Enforced Migration and Sedentarization in Modern Central Asia
Panel discussion preceding film screening of "Koryo Saram: The Unreliable People"
Wednesday, May 14, 2008
2:30 PM - 4:30 PM
243 Royce Hall
Koryo Saram: The Unreliable People (2006), by Y. David Chung, documents the forced resettlement of Koreans to Kazakhstan during the Stalinist regime. An earlier screening of Little Angel, Bring Me Joy (1992), by Usman Saparov, depicts the deportation of the German population out of Turkeminstan during the same era.
Through a discussion of this year's Central Asia Initiative theme of "Mobility and Governability," scholars from different fields contextualize these population transfers into and out of Central Asia under Stalin. Asking whether these events are best understood as a product of early 20th-century Soviet history, or from a long-view perspective of political contestation, movement through and settlement in the region, the panel will set the framework for the screening of Koryo Saram: The Unreliable People, immediately following, and the upcoming "Mobility and Governability" conference to be held October 18, 2008.
Schedule of Events:
Panel Discussion 2:30-4:30 pm
Nile Green, UCLA (Moderator)
Dru Gladney, President of the Pacific Basin Institute and Professor of Anthropology at Pomona College
Arash Khazeni, Claremont McKenna College
Ali Igmen, CSU Long Beach
Sanjay Subrahmanyam, Director of the Center for India and South Asia and Doshi Professor of History, UCLA (Respondent)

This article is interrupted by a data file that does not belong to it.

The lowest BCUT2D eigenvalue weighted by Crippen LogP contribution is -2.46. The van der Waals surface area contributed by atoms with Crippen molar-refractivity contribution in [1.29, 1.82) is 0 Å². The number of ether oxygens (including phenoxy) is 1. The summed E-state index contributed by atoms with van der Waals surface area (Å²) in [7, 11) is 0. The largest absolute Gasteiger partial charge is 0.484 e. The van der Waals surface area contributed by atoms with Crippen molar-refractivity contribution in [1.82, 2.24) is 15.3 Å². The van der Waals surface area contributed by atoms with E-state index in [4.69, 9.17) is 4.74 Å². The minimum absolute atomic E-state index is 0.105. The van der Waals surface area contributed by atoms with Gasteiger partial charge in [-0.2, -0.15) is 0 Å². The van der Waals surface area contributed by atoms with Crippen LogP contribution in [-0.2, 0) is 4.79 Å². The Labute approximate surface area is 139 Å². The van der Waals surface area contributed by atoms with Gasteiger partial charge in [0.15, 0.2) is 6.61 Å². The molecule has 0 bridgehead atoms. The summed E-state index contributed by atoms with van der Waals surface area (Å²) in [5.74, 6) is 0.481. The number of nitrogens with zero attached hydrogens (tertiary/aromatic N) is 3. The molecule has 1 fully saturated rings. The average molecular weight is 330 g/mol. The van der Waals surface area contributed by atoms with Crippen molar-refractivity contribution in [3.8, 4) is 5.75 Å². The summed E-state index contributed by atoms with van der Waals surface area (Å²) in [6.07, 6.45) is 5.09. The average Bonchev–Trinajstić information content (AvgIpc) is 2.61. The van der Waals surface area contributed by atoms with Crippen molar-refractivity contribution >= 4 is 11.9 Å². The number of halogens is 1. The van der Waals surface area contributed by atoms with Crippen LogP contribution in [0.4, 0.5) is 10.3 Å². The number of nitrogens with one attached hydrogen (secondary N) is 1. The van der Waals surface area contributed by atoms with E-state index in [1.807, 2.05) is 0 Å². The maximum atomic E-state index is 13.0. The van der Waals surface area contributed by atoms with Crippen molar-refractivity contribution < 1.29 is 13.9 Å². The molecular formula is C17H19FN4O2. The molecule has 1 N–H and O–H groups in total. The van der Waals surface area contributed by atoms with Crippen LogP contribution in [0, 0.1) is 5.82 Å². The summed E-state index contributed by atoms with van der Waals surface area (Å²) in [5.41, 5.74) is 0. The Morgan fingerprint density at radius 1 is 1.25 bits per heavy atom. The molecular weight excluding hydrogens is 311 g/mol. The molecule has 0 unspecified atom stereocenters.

Y. David Chung, Director, Koryo Saram: The Unreliable People
Film Screening 6:00-7:30 pm
Lenart Auditorium, Fowler Museum
At a time when Central Asia is of growing consequence to the global economy and security, the Asia Institute has launched an initiative to foster greater understanding of the history and the significance of Central and Inner Asia within the campus and broader academic communities and among the general public. The organizing theme for this first year will be "Mobility and Governability." Highlighting the significance of Central Asia as a distinct geographic region which has been the site of repreated migrations and conquests from earliest times, this rubric encourages reflection on how the mobility of Central Asian peoples has allowed both for conquest within and outside Central Asia, and for the ungovernability that has faced occupiers from outside the region.
More information about the Asia Institute Central Asia Initiative
Cost: Free; Reception to Follow
Rsvp for the panel discussion and reception to (310) 825-0007, or email firstname.lastname@example.org
For more information please contact
Tel: (310) 825-0007